• Offered by School of History
  • ANU College ANU College of Arts and Social Sciences
  • Classification Advanced
  • Course subject History
  • Areas of interest European Languages, History, Philosophy, Digital Humanities
  • Academic career PGRD
  • Course convener
    • Alexander Cook
  • Mode of delivery Online or In Person
  • Offered in Second Semester 2021
    See Future Offerings

The era of the Enlightenment is widely regarded as a formative period in the history of the modern world. It is a period in which new ideas about nature, religion, politics and social order spread across Europe and its colonial worlds with profound effects. Today, the values and aspirations of that era are often treated as foundation stones for modern liberal-democratic societies or, alternatively, as ideals that have been betrayed and abandoned. Yet the Enlightenment has always had its critics. From the 1700s until today there have been those who regarded the Enlightenment as a threat to European or Christian civilisation, and those who have regarded it as a tool of conquest on behalf of that civilisation. There have been people who reject the ideals and aspirations of that era and those who re-invented or appropriated them to serve their own ends. This advanced course seeks to explore both the Enlightenment, in its historical context, and the debates it has spawned from the 1700s until the present. In doing so, students will be encouraged to investigate the original history of the Enlightenment in a critical relationship with the, sometimes distorting, representations of both its admirers and critics.

Learning Outcomes

Upon successful completion, students will have the knowledge and skills to:

  1. demonstrate critical understanding of key themes and issues in the study of the Enlightenment;
  2. analyse and explicate major ideas associated with the history of the Enlightenment;
  3. examine relationships between the intellectual developments of the period and broader issues of historical context;
  4. construct evidence-based arguments about the origins, character and/or legacy of the Enlightenment; and
  5. design and complete a research project on the history of the Enlightenment with assistance from the convener.

Indicative Assessment

  1. Oral and/or written contribution to class activities – (weekly) (10) [LO 1,2,3]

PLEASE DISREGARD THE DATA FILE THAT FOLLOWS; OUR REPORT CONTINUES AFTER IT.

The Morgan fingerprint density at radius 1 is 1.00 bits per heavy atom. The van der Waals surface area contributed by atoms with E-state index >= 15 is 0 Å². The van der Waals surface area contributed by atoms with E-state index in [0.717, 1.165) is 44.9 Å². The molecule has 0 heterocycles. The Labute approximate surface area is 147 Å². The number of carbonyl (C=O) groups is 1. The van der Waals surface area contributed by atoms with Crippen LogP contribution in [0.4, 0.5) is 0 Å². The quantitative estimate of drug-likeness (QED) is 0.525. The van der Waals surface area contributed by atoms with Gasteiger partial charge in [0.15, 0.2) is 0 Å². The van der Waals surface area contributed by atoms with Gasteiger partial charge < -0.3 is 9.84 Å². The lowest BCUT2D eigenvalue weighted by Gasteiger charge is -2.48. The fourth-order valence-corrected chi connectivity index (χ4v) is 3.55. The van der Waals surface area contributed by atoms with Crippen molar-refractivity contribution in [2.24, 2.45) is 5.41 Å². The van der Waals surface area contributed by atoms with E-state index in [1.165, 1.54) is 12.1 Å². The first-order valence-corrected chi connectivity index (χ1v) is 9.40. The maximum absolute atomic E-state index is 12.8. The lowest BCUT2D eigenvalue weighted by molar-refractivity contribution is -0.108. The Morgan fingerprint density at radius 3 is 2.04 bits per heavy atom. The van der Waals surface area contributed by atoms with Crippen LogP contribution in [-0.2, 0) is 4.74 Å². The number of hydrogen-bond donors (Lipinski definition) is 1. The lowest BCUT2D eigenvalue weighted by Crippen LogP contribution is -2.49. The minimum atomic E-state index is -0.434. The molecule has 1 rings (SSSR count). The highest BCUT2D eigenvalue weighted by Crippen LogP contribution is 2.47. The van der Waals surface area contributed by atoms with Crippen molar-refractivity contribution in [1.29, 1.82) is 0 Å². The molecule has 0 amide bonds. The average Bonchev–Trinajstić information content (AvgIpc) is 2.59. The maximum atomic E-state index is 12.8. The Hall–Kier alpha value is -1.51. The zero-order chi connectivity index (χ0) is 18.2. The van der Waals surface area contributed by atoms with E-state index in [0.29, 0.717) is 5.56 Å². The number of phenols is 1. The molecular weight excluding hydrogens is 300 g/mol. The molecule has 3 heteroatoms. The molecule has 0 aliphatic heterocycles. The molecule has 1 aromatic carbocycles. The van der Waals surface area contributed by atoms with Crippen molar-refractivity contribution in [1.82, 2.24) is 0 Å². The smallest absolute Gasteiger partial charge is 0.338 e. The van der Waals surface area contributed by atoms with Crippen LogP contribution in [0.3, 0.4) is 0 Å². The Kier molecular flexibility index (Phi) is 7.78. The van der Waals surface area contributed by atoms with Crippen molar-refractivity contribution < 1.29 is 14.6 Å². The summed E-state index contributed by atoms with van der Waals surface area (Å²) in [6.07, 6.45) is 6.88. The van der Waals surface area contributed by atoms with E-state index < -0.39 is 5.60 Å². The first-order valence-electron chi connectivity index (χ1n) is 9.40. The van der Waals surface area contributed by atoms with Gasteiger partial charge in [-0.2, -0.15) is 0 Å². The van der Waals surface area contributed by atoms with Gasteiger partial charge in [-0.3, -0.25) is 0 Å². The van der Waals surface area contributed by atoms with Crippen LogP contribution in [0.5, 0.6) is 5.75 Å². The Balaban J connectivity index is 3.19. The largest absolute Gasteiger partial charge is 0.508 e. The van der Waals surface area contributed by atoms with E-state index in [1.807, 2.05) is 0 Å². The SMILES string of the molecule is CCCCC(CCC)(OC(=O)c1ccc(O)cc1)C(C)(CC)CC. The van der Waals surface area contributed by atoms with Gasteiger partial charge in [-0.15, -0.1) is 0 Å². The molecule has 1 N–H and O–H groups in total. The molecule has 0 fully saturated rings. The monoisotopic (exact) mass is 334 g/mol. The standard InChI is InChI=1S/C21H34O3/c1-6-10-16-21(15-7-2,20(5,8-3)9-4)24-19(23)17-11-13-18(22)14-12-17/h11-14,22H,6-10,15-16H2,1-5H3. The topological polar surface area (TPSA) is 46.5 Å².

2. Essay – (2000 words) (30) [LO 1,2,3,4]
  3. Research Essay Proposal – (1000 words) (10) [LO 1,2,3,4,5]
  4. Research Essay – (3500 words) (50) [LO 1,2,3,4,5]

The ANU uses Turnitin to enhance student citation and referencing techniques, and to assess assignment submissions as a component of the University's approach to managing Academic Integrity. While the use of Turnitin is not mandatory, the ANU highly recommends Turnitin is used by both teaching staff and students. For additional information regarding Turnitin please visit the ANU Online website.

Workload

130 hours of total student learning time made up from:

a) 36 hours of contact over 12 weeks. This will comprise a combination of small group classes and individual consultations. The small-group classes will involve a combination of convener presentation, student presentation, group discussion and group activities.

b) 94 hours of independent student research, reading and writing.

Inherent Requirements

Not applicable

Requisite and Incompatibility

You are not able to enrol in this course if you have previously completed HIST2228 or HIST6228.

Prescribed Texts

Weekly reading will be made available to students in electronic form.

Preliminary Reading

Students seeking preliminary reading for the course might look at:

 

D. Edelstein, The Enlightenment: A Genealogy (Chicago: Chicago University Press, 2010)

A. Pagden, The Enlightenment and Why it Still Matters (Oxford: Oxford University Press, 2013)

I. Kramnick, The Portable Enlightenment Reader (Penguin: New York, 1995)

D. Outram, The Enlightenment (Cambridge: Cambridge University Press, 1995/2005)

Fees

Tuition fees are for the academic year indicated at the top of the page.  

Commonwealth Support (CSP) Students
If you have been offered a Commonwealth supported place, your fees are set by the Australian Government for each course. At ANU 1 EFTSL is 48 units (normally 8 x 6-unit courses). More information about your student contribution amount for each course at Fees

Student Contribution Band:
14
Unit value:
6 units

If you are a domestic graduate coursework student with a Domestic Tuition Fee (DTF) place or international student you will be required to pay course tuition fees (see below). Course tuition fees are indexed annually. Further information for domestic and international students about tuition and other fees can be found at Fees.

Where there is a unit range displayed for this course, not all unit options below may be available.

Units EFTSL
6.00 0.12500
Domestic fee paying students
Year Fee
2021 $3630
International fee paying students
Year Fee
2021 $5580
Note: Please note that fee information is for current year only.

Offerings, Dates and Class Summary Links

The list of offerings for future years is indicative only.
Class summaries, if available, can be accessed by clicking on the View link for the relevant class number.

Second Semester

Class number Class start date Last day to enrol Census date Class end date Mode Of Delivery Class Summary
7377 26 Jul 2021 02 Aug 2021 31 Aug 2021 29 Oct 2021 In Person N/A
7392 26 Jul 2021 02 Aug 2021 31 Aug 2021 29 Oct 2021 Online N/A

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